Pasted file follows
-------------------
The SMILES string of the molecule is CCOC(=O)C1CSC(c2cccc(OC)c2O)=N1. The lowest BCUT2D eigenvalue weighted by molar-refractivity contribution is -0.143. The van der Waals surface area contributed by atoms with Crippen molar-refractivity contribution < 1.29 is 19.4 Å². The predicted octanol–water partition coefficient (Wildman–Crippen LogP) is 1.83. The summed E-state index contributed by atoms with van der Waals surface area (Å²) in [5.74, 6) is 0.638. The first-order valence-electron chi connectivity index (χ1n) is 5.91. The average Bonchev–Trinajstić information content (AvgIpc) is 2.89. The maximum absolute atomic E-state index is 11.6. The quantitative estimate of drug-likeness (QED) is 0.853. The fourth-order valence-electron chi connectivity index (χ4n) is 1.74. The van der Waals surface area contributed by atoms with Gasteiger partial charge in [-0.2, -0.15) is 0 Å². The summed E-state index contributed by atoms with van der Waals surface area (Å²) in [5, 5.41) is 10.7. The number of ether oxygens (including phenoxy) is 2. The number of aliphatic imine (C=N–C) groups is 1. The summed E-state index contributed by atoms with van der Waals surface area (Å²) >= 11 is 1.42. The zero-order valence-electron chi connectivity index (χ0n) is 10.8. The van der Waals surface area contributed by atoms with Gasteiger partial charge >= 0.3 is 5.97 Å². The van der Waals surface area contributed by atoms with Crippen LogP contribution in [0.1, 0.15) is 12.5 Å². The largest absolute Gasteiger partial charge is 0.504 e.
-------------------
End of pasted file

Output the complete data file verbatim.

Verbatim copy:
The SMILES string of the molecule is CCOC(=O)C1CSC(c2cccc(OC)c2O)=N1. The lowest BCUT2D eigenvalue weighted by molar-refractivity contribution is -0.143. The van der Waals surface area contributed by atoms with Crippen molar-refractivity contribution < 1.29 is 19.4 Å². The predicted octanol–water partition coefficient (Wildman–Crippen LogP) is 1.83. The summed E-state index contributed by atoms with van der Waals surface area (Å²) in [5.74, 6) is 0.638. The first-order valence-electron chi connectivity index (χ1n) is 5.91. The average Bonchev–Trinajstić information content (AvgIpc) is 2.89. The maximum absolute atomic E-state index is 11.6. The quantitative estimate of drug-likeness (QED) is 0.853. The fourth-order valence-electron chi connectivity index (χ4n) is 1.74. The van der Waals surface area contributed by atoms with Gasteiger partial charge in [-0.2, -0.15) is 0 Å². The summed E-state index contributed by atoms with van der Waals surface area (Å²) in [5, 5.41) is 10.7. The number of ether oxygens (including phenoxy) is 2. The number of aliphatic imine (C=N–C) groups is 1. The summed E-state index contributed by atoms with van der Waals surface area (Å²) >= 11 is 1.42. The zero-order valence-electron chi connectivity index (χ0n) is 10.8. The van der Waals surface area contributed by atoms with Gasteiger partial charge >= 0.3 is 5.97 Å². The van der Waals surface area contributed by atoms with Crippen LogP contribution in [0.1, 0.15) is 12.5 Å². The largest absolute Gasteiger partial charge is 0.504 e.